Why does God allow people to be disabled / handicapped?


Clarify Share Report Asked September 11 2015 Mini Anonymous (via GotQuestions)

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Shea S. Michael Houdmann Supporter Got Questions Ministries
The Lord is God of the physically healthy and the mentally strong, but He is also the God of the physically disabled and the mentally handicapped. He is sovereign over the fragile and feeble as wel...

September 11 2015 0 responses Vote Up Share Report

Data Dona Albert Armstrong
For the past fifteen years, I have been a caregiver. My clients all have a primary diagnosis of intellectual disability, and most of them have varying degrees of physical disabilities also. I don't know why God chose to allow these precious people to suffer with disabilities that keeps them from walking or talking or reading, or so many other activities that we all take for granted. And then God showed me that I take too much for granted. He used my clients to teach me about gratitude, patience, perseverance, compassion, determination and faith. Maybe he allows these special ones to suffer here, so that the rest of us can understand how very blessed we are, and learn lessons that we wouldn't otherwise learn. I do know for sure, my clients have done MUCH more for me than I could ever do for them.

March 30 2016 1 response Vote Up Share Report

Data Bud Zack
I would like to give my testimony. 14 years ago I had a Social Security trial to determine if my bi-polar condition qualified as a complete disability or not. The answer stunned the Judge, my attorney, and me. The court appointed medical officer declared that I had not 1 disability, but actually 9 different and complete disabilities. By my calculations of probability, this put me in the top 1-1,000th of 1% in the country. Like the apostle Paul said "I brag on my weaknesses, for that is when I am strong."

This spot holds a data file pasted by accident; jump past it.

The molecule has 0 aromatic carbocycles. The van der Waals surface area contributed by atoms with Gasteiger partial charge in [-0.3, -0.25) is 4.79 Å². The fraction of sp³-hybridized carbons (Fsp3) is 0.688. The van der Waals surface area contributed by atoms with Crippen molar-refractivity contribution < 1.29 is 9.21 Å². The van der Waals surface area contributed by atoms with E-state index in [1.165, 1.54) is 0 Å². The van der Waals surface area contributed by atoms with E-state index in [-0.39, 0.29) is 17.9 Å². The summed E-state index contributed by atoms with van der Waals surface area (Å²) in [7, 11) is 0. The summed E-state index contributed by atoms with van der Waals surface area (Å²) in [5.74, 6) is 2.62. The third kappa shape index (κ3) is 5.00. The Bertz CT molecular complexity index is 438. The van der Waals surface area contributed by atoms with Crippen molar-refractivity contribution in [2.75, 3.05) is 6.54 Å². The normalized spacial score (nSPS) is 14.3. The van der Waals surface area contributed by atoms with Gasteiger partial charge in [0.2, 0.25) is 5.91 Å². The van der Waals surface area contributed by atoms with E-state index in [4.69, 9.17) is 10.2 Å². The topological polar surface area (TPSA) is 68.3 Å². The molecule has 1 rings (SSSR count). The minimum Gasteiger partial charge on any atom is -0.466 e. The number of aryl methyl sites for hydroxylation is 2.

It has taught me humility. Though I test out rather well, when my conditions kick in, I am neutralized. One minute I can add faster in my head than my PhD. friend can on his calculator. The next, I can't even get out of bed. The Lord knew I needed help with humility, and He provided. Although being humbled is no fun, it is much better than thinking the world revolves around me, so I ultimately rejoice.

It has taught me empathy. I was in the waiting room of an ER department one night. There was only one other person in there, and I could feel his depression. I asked him if that was the case. It was. I listened to his situation, and found that he was not saved, but his brother was and he was thinking about it. I gave him my testimony, and a copy of "More than a Carpenter." By the time his brother arrived, his attitude had changed. The Lord again used my disability to enable.

It has taught me dependence. I know I can not function without Jesus. My conditions have made that clear. But I would not change a thing, because I have witnessed His strength in my weakness. I am now writing a book of Encouragement for my church. You really understand being encouraged when a disability keeps you so discouraged.